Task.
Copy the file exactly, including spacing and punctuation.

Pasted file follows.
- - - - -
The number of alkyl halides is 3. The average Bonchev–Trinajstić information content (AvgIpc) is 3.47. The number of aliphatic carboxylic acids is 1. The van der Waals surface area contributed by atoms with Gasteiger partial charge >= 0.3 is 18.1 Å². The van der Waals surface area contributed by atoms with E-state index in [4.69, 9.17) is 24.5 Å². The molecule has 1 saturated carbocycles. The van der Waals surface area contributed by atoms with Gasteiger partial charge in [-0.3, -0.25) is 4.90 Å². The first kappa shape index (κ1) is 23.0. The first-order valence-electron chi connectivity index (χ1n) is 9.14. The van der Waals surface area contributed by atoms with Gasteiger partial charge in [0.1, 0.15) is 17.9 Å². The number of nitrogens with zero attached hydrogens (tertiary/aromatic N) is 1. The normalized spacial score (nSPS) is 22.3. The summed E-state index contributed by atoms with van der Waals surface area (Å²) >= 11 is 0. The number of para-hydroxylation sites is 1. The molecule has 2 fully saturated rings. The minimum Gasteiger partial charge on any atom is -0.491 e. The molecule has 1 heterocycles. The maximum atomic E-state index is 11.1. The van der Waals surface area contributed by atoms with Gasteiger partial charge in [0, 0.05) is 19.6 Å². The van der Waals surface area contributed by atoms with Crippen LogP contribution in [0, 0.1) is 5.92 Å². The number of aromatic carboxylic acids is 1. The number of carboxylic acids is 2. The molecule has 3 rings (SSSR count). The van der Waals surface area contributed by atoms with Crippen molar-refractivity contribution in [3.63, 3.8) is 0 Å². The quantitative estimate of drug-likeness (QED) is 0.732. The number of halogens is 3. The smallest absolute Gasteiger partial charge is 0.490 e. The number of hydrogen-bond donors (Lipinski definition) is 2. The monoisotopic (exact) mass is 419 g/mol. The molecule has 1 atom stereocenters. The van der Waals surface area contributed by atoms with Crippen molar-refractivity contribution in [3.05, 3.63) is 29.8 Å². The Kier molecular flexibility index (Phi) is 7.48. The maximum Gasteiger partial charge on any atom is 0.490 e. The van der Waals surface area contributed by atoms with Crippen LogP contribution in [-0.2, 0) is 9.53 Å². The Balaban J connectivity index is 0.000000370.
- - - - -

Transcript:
The number of alkyl halides is 3. The average Bonchev–Trinajstić information content (AvgIpc) is 3.47. The number of aliphatic carboxylic acids is 1. The van der Waals surface area contributed by atoms with Gasteiger partial charge >= 0.3 is 18.1 Å². The van der Waals surface area contributed by atoms with E-state index in [4.69, 9.17) is 24.5 Å². The molecule has 1 saturated carbocycles. The van der Waals surface area contributed by atoms with Gasteiger partial charge in [-0.3, -0.25) is 4.90 Å². The first kappa shape index (κ1) is 23.0. The first-order valence-electron chi connectivity index (χ1n) is 9.14. The van der Waals surface area contributed by atoms with Gasteiger partial charge in [0.1, 0.15) is 17.9 Å². The number of nitrogens with zero attached hydrogens (tertiary/aromatic N) is 1. The normalized spacial score (nSPS) is 22.3. The summed E-state index contributed by atoms with van der Waals surface area (Å²) >= 11 is 0. The number of para-hydroxylation sites is 1. The molecule has 2 fully saturated rings. The minimum Gasteiger partial charge on any atom is -0.491 e. The molecule has 1 heterocycles. The maximum atomic E-state index is 11.1. The van der Waals surface area contributed by atoms with Gasteiger partial charge in [0, 0.05) is 19.6 Å². The van der Waals surface area contributed by atoms with Crippen LogP contribution in [0, 0.1) is 5.92 Å². The number of aromatic carboxylic acids is 1. The number of carboxylic acids is 2. The molecule has 3 rings (SSSR count). The van der Waals surface area contributed by atoms with Crippen molar-refractivity contribution in [3.63, 3.8) is 0 Å². The quantitative estimate of drug-likeness (QED) is 0.732. The number of halogens is 3. The smallest absolute Gasteiger partial charge is 0.490 e. The number of hydrogen-bond donors (Lipinski definition) is 2. The monoisotopic (exact) mass is 419 g/mol. The molecule has 1 atom stereocenters. The van der Waals surface area contributed by atoms with Crippen molar-refractivity contribution in [3.05, 3.63) is 29.8 Å². The Kier molecular flexibility index (Phi) is 7.48. The maximum Gasteiger partial charge on any atom is 0.490 e. The van der Waals surface area contributed by atoms with Crippen LogP contribution in [-0.2, 0) is 9.53 Å². The Balaban J connectivity index is 0.000000370.